The volunteer translators were supported throughout the process by: a closed group on Facebook, for all participants; background material about the Treaty/Te Tiriti and the differences in meaning; access to Treaty expert Dame Claudia Orange; information from Treaty education organisations.
For the collaboration stage, one of the project team was allocated to each language team as their support person. Our task was to facilitate the collaboration by whatever means necessary: emails, online discussion, Dropbox, Skype or Google Hangout. (A video on using Dropbox was created and put up on YouTube.) We were also there to answer queries, mediate if necessary, remind the team of deadlines, and notify the rest of the project team when various stages were completed for a particular language. Some translation teams had as many as eleven in one team and some had widely dispersed participants and/or poor internet access. In the vast majority of cases the support person was not conversant with the language of the translators, so the interaction was in English.
How long did it take?
It took 18 months from the initial idea to the launch of the book on 17 February 2017. As the project grew the original timeline turned out to be overly optimistic and was extended more than once. The launch date was also determined by the fact that the first copy of the book would be gifted to the people of Aotearoa New Zealand at a reception hosted by the Governor-General, Her Excellency The Rt Hon Dame Patsy Reddy at Government House.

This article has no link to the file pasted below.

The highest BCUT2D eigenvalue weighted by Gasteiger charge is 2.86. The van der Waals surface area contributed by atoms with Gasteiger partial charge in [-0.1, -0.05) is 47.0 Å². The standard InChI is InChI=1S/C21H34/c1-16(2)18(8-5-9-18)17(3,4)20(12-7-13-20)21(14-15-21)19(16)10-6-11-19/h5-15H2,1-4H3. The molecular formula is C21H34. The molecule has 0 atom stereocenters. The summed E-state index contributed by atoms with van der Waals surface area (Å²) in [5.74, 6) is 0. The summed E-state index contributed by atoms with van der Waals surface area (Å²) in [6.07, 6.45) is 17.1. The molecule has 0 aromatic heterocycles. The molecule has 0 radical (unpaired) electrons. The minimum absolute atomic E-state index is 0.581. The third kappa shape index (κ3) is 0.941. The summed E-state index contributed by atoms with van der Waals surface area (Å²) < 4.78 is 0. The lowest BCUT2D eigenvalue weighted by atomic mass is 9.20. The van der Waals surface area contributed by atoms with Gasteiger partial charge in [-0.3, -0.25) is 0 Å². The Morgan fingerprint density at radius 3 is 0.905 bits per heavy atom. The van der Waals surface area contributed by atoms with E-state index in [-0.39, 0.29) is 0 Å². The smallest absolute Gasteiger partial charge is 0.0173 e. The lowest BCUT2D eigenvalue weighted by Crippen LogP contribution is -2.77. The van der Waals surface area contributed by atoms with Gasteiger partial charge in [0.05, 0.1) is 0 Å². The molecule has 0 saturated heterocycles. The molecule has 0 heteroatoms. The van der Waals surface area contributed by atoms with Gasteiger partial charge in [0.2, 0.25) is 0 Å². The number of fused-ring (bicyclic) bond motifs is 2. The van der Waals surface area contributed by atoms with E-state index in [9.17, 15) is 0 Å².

And it’s not over yet. Nearly a year later, the project team is involved with distribution of the initial print run that, under the terms of the funding, was to be gifted to various ethnic communities, public libraries and other relevant organisations. Plans are also underway for further print runs and for a system for ordering and purchasing copies of the book from NZSTI.
How can you read The Treaty Times Thirty?
You can download a free pdf of The Treaty Times Thirty at https://treatytimes30dotorg.files.wordpress.com/2017/02/f_6984_nzt_treatyx30.pdf or you can order a copy of the book by using the link on The Treaty Times Thirty website. Once enough orders have been received there will be another print run. The cost per book will depend on the size of the print run, but is estimated to be no more than about $30 per copy.
What is the project’s significance?
Not only has The Treaty Times Thirty made the Treaty of Waitangi and Te Tiriti o Waitangi accessible to migrants and the international community, it has also highlighted the importance of translation in today’s society and raised the profile of NZSTI and its members in New Zealand.